I’m pleased to share with you the artwork of Jamal Alabbood Fadi, an artist who finds faces in unusual places. He is originally from Iraq, but lived in Egypt before being resettled in the United States. Jamal has lived in Columbus, Ohio for a year and a half. His images are produced through a combination of photography with digital editing and manipulation.
The Through Courageous Eyes blog series features migrant and refugee artists and is curated by Cecilia Pessoa, LIRS Communications Associate.
Jamal’s work is a form of found art – he sees faces in the natural world and in photographs of natural phenomena or inanimate objects. Then he edits the photographs with Photoshop to enhance the facial features. Sometimes he adds a mouth, nose, or an eye if there’s only one in the original, but at times not much work is needed. For example the image below is an original and Jamal says that “all features of the face” are “very clear.”
This next image shows both the “before” and “after” versions. The original photo is NASA’s image of the Rosette Nebula. The face in this image has a haunting inspiration – Jamal says, “I saw a face screaming when an explosion was happening in Iraq, my country.”
Jamal’s Pictify profile is filled with paintings and art that he admires like “Magdalen With the Smoking Flame” painted by French Baroque artist Georges de La Tour. Another is “Lupe” by Mexican surrealist painter Octavio Ocampo. In “Lupe” I can see where Jamal gets some of his inspiration – the painting is of a woman’s face with several figures painted into it. For example, a woman’s dress forms the chin and jawline of the large face while her elbow serves as the face’s nose.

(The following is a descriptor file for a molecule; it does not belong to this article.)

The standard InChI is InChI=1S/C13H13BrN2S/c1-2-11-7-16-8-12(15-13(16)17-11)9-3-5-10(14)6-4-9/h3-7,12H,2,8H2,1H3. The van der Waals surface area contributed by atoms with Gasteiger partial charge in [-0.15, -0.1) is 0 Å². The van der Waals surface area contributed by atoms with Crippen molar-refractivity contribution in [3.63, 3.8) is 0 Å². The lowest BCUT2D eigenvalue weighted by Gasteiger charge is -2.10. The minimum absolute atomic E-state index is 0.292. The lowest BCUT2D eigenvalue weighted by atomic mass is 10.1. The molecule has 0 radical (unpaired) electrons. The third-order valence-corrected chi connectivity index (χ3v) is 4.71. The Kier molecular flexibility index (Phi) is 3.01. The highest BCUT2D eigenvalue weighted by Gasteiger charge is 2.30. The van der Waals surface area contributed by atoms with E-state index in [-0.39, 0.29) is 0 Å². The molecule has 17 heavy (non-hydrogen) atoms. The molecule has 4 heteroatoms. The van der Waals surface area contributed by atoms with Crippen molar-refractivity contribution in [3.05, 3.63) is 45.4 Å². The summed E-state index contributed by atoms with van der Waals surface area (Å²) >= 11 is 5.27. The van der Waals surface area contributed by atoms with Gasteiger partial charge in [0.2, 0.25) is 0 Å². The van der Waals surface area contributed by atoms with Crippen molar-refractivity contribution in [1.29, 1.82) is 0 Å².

Jamal’s personal album on Pictify contains scores of edited photographs. They are mostly enhanced found faces and digitally painted portraits with blended, blurred strokes.
Jamal notices faces in places as varied as a cave, clouds, a tree, ceramic tile, and the Rosette Nebula. Since 2007 he has been taking photos with his cellphone and editing them to “improve [the] many faces in our natural [world]” which he says look as though “they had [been] drawn by someone.” Who that someone might be, he does not say.
When writing about his work, Jamal evokes a somewhat mystical tone saying “there are many faces in our natural [world], our faces don’t die, we die but our faces [are] still there.” Still, he asks “who paints these faces?” While I have no answer to that, it is still amazing that Jamal Alabbood finds and recognizes these faces in the most ordinary earthly and majestically celestial settings.
Find all the previous posts in the Through Courageous Eyes series.
Through Courageous Eyes features the artistic work of refugees and migrants. If you would like to showcase your artwork as part of the Through Courageous Eyes series, please contact Cecilia Pessoa at email@example.com.
Banner photo credit: Johanan Ottensooser